U.S. also saw 4 more billion-dollar disasters since May
Despite being the start of meteorological autumn, September felt more like a summer swelter across much of the contiguous United States. The month was also drier than normal, but 2019 continued its soggy stretch with the wettest January through September period (YTD) ever recorded.
The U.S. also experienced four new weather disasters since May, each exceeding $1 billion: Hurricane Dorian, Tropical Storm Imelda, a southern/eastern severe weather outbreak, and flooding of the Arkansas River that impacted Arkansas, Oklahoma and Kansas.
Here are more highlights from NOAA’s latest monthly U.S. Climate Report:
Climate by the numbers
The average temperature for September across the contiguous U.S. was 68.5 degrees F (3.7 degrees above the 20th-century average), which ties with 2015 as the second warmest September on record.
After a more mild August, Alaska had an average temperature that ranked third warmest for September. Near-average temperatures were present across much of the West and in Maine.
The average precipitation for September in the contiguous U.S. was 2.42 inches (0.07 inch below average), which puts the month in the middle third of the 125-year record.
Wetter-than-normal conditions were found from the West Coast to the northern Plains and Great Lakes. North Dakota had its wettest September on record.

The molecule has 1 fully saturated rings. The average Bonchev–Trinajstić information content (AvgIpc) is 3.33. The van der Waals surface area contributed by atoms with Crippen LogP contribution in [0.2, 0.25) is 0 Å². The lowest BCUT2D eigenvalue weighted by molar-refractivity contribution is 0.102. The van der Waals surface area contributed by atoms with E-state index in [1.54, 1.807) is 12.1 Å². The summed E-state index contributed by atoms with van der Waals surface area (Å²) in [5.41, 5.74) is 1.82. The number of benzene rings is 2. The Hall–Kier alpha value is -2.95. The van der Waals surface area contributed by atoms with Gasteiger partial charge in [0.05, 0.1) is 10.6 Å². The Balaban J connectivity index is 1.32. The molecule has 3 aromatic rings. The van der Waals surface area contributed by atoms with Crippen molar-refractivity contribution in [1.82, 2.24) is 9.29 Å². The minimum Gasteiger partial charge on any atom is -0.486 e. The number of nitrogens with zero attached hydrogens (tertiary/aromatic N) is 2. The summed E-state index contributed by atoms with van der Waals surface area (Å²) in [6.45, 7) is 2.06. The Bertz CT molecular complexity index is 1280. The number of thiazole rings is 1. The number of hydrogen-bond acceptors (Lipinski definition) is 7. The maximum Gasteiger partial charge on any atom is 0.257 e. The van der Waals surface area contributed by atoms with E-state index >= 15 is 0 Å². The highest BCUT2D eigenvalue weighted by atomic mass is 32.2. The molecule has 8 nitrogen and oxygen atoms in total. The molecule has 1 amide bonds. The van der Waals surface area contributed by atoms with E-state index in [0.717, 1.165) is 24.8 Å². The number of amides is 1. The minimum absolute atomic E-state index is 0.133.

Record dry conditions were present across Mississippi, Alabama, Georgia, Florida, Kentucky and West Virginia.
Year to date: January through September
The average U.S. temperature for the year to date (January through September) was 55.8 degrees F, 0.8 degrees above the 20th-century average, which ranked in the warmest third of the record.
The contiguous U.S. had its wettest year to date on record at 27.96 inches. Above- to much-above-average precipitation stretched from coast to coast, with record rainfall across South Dakota and Michigan.
More notable climate events
The long-term wet streak continues: Average precipitation across the contiguous U.S. for the 12-month period (October 2018 through September 2019) was 36.45 inches, 6.51 inches above average. This ranks as the wettest 12-month period and the fifth wettest among all 12-month periods on record.
Hurricane Dorian made landfall at Hatteras, North Carolina, on September 6, with maximum sustained winds estimated near 90 mph.
Tropical Storm Imelda made landfall near Freeport, Texas, on September 18, just 45 minutes after becoming a tropical storm. Widespread flooding resulted from the system stalling over southeast Texas for four days.
An early winter snow storm impacted the northern Rockies from September 28–30. Between 1 and 4 feet of snow fell across parts of Idaho, Montana and Wyoming, shattering September records across the region.
More > Access NOAA’s latest climate report and download the images.
John Bateman, (301) 713-9604